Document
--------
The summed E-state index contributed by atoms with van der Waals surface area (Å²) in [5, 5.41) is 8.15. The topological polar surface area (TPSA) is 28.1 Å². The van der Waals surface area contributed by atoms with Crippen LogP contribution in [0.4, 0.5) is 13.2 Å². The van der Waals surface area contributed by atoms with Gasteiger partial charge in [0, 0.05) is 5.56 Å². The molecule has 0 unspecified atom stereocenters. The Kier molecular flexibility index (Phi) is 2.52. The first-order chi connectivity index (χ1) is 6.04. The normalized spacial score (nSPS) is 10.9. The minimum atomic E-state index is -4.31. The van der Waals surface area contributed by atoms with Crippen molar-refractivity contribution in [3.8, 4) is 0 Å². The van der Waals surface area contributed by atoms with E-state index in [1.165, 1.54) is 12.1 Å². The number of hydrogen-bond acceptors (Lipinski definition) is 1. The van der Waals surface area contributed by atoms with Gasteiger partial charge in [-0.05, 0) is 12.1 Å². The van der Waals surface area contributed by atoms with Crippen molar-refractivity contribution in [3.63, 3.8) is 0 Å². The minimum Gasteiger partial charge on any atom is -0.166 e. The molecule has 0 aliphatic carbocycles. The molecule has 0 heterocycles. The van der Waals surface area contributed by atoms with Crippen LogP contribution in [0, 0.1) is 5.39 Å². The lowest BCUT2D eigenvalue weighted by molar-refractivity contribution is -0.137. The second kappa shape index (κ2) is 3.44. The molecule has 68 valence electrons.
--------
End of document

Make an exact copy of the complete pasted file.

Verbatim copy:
The summed E-state index contributed by atoms with van der Waals surface area (Å²) in [5, 5.41) is 8.15. The topological polar surface area (TPSA) is 28.1 Å². The van der Waals surface area contributed by atoms with Crippen LogP contribution in [0.4, 0.5) is 13.2 Å². The van der Waals surface area contributed by atoms with Gasteiger partial charge in [0, 0.05) is 5.56 Å². The molecule has 0 unspecified atom stereocenters. The Kier molecular flexibility index (Phi) is 2.52. The first-order chi connectivity index (χ1) is 6.04. The normalized spacial score (nSPS) is 10.9. The minimum atomic E-state index is -4.31. The van der Waals surface area contributed by atoms with Crippen molar-refractivity contribution in [3.8, 4) is 0 Å². The van der Waals surface area contributed by atoms with E-state index in [1.165, 1.54) is 12.1 Å². The number of hydrogen-bond acceptors (Lipinski definition) is 1. The van der Waals surface area contributed by atoms with Gasteiger partial charge in [-0.05, 0) is 12.1 Å². The van der Waals surface area contributed by atoms with Crippen molar-refractivity contribution in [3.63, 3.8) is 0 Å². The minimum Gasteiger partial charge on any atom is -0.166 e. The molecule has 0 aliphatic carbocycles. The molecule has 0 heterocycles. The van der Waals surface area contributed by atoms with Crippen LogP contribution in [0, 0.1) is 5.39 Å². The lowest BCUT2D eigenvalue weighted by molar-refractivity contribution is -0.137. The second kappa shape index (κ2) is 3.44. The molecule has 68 valence electrons.